May 2004
Volume 45, Issue 13
Free
ARVO Annual Meeting Abstract  |   May 2004
Relationship of change in intraocular pressure to change in systemic blood pressure
Author Affiliations & Notes
  • B.E. K. Klein
    Ophthalmology, University of Wisconsin, Madison, WI
  • R. Klein
    Ophthalmology, University of Wisconsin, Madison, WI
  • M.D. Knudtson
    Ophthalmology, University of Wisconsin, Madison, WI
  • Footnotes
    Commercial Relationships  B.E.K. Klein, None; R. Klein, None; M.D. Knudtson, None.
  • Footnotes
    Support  NIH Grant EY06594
Investigative Ophthalmology & Visual Science May 2004, Vol.45, 3413. doi:
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      B.E. K. Klein, R. Klein, M.D. Knudtson; Relationship of change in intraocular pressure to change in systemic blood pressure . Invest. Ophthalmol. Vis. Sci. 2004;45(13):3413.

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      © ARVO (1962-2015); The Authors (2016-present)

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Abstract

Abstract: : Purpose: To evaluate whether changes in systemic blood pressures are associated with changes in intraocular pressure. Methods: 4926 persons 43–86 years of age were examined in 1988–1990. The blood pressures and intraocular pressures were measured by protocols and a standard history including medication usage was taken. The cohort was seen five years after the baseline examination and the same information was obtained (n=3684). Results: The mean intraocular pressure in the right eye, systolic blood pressure and diastolic blood pressures at baseline were15.4 mmHg, 132 mmHg and 77mmHg respectively. In right eyes there was an increase of about 0.30 mmHg in intraocular pressure for a 10 mmHg increase in systolic pressure and about 0.50 mmHg increase in IOP for a 10 mmHg increase in diastolic blood pressure. Anti–hypertensive medication was used by 34% of persons at baseline and most of these remained on medication at the second examination. 12% took such medication only at the second examination. In general, the use of anti–hypertensive medications was associated with variations in the mean blood pressures and intraocular pressures at baseline and at follow–up. There was a decrease of about 0.20 mmHg in IOP for a decrease of 10 mmHg systolic blood pressure and a decrease of about 0.50 mmHg in IOP for a decrease of 10 mmHg diastolic blood pressure for persons who took anti–hypertensive medications at baseline and five year follow–up examination. Conclusions: Intraocular pressure was associated with systemic blood pressure and changes in the latter were associated with changes in the former. It is possible that treating hypertension may be associated with decreased risk of open angle glaucoma.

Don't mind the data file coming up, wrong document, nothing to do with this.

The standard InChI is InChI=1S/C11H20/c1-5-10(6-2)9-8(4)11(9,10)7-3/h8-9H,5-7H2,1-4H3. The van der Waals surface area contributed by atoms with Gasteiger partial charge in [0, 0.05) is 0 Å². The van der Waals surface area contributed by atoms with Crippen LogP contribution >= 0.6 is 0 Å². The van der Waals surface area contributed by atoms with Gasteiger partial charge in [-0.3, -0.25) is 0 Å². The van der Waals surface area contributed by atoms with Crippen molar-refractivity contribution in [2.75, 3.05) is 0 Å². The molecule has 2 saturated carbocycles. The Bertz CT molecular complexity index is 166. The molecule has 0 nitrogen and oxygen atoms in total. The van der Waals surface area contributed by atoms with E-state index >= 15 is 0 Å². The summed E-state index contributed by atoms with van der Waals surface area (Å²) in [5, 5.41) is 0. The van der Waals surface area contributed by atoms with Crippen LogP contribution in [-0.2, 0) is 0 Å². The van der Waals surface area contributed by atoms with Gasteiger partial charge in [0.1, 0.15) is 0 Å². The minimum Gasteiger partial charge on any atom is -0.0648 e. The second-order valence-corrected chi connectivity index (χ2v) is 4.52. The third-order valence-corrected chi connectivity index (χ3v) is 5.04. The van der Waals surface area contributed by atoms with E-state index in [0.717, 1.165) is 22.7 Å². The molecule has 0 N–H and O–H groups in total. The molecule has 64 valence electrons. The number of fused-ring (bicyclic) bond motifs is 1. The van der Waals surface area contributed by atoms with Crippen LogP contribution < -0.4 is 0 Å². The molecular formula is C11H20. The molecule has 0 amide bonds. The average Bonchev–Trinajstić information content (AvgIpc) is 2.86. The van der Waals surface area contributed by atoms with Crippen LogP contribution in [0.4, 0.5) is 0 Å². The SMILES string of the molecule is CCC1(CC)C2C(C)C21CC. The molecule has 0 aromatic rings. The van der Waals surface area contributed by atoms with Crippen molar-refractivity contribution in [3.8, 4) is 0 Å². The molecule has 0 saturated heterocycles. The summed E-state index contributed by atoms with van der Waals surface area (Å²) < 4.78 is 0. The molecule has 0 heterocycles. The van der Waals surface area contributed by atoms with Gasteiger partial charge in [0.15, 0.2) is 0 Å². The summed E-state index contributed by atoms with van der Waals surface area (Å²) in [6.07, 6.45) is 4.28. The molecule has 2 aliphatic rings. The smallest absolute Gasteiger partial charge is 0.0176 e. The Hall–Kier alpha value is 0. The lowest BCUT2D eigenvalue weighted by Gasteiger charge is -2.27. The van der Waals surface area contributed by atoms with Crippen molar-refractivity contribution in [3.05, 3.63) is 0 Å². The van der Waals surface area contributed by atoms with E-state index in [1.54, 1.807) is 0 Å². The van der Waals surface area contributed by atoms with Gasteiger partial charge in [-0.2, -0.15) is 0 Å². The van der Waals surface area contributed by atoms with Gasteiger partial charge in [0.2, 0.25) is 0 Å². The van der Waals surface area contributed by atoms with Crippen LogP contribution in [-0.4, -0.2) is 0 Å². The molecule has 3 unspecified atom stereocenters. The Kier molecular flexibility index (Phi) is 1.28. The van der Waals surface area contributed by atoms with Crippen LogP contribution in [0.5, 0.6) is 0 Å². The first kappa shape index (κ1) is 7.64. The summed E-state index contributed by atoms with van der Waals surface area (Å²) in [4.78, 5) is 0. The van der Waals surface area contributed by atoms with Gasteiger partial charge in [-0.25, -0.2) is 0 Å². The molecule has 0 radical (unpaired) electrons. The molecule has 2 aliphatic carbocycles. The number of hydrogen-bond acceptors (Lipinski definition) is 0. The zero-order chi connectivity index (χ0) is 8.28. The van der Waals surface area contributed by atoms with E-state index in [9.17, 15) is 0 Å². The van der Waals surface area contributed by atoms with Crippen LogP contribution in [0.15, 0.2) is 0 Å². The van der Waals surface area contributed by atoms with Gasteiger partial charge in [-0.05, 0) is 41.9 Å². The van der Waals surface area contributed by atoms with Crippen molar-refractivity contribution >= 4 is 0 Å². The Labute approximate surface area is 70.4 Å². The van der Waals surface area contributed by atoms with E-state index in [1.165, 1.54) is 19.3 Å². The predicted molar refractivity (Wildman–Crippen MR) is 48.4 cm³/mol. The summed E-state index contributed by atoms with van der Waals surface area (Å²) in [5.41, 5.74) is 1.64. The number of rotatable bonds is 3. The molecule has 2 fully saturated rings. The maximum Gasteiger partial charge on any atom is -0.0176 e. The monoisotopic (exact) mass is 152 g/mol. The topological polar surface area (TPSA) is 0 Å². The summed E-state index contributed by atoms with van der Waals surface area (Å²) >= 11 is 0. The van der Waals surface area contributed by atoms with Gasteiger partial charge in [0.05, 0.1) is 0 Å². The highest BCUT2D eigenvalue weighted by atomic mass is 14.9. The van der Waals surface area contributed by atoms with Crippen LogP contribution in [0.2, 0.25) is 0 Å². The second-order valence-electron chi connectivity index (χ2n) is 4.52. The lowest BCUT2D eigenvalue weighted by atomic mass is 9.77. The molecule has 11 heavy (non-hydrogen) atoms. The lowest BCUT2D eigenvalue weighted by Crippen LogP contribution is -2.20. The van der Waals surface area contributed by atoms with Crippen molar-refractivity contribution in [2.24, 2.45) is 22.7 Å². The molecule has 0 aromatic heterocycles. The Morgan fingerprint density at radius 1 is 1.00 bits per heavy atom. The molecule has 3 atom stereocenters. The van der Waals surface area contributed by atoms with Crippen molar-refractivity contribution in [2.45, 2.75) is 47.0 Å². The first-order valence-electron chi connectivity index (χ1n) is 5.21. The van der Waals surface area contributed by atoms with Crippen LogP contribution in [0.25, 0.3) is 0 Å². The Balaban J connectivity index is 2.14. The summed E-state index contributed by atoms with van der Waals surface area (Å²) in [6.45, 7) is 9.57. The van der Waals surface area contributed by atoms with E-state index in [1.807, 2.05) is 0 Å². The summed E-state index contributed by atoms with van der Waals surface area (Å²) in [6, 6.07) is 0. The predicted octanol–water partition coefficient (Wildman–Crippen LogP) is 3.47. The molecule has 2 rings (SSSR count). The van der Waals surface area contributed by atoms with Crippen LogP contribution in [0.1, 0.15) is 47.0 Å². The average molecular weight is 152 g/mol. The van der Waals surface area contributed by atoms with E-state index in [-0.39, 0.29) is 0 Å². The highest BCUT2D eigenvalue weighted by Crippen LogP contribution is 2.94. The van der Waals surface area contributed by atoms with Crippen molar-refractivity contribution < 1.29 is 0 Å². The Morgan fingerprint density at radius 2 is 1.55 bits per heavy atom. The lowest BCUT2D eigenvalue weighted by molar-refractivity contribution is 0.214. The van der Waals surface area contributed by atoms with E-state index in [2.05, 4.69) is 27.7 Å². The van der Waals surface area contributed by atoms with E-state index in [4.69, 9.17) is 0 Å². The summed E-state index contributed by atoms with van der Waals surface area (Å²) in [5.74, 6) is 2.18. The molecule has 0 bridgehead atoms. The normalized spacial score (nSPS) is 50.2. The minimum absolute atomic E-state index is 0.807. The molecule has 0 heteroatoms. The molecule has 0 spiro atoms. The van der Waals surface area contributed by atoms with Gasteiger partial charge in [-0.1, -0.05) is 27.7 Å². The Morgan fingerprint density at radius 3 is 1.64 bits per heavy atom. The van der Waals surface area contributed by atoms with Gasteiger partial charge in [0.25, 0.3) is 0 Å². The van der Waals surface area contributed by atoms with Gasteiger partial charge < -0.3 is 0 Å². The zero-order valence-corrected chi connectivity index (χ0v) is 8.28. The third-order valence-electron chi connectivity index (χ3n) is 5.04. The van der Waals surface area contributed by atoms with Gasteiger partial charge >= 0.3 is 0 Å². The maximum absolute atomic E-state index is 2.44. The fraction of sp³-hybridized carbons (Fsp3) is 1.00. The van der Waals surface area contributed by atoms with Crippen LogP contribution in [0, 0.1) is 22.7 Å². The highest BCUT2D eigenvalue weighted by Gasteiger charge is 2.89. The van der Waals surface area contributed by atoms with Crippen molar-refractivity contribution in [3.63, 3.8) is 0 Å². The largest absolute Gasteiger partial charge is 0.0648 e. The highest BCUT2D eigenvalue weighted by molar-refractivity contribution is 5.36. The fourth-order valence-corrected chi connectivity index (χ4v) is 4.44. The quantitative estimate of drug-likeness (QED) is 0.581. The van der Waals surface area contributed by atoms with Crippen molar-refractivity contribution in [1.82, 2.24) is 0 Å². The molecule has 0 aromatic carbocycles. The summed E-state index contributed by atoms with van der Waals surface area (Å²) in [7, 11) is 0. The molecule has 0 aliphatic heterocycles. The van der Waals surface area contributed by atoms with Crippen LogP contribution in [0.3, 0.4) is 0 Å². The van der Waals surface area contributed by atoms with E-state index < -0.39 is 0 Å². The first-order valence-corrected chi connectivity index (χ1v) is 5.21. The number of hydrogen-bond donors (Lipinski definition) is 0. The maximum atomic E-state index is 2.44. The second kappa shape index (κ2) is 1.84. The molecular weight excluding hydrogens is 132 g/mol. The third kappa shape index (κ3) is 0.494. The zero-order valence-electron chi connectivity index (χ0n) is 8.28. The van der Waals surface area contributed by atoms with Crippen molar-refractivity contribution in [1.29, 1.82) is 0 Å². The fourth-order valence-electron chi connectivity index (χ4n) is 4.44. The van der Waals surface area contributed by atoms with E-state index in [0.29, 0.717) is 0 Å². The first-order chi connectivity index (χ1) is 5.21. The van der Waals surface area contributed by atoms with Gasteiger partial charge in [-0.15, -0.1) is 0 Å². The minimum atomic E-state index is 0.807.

Keywords: intraocular pressure • clinical (human) or epidemiologic studies: biostatistics/epidemiology methodology • clinical (human) or epidemiologic studies: treatment/prevention assessment/controlled clinical trials 
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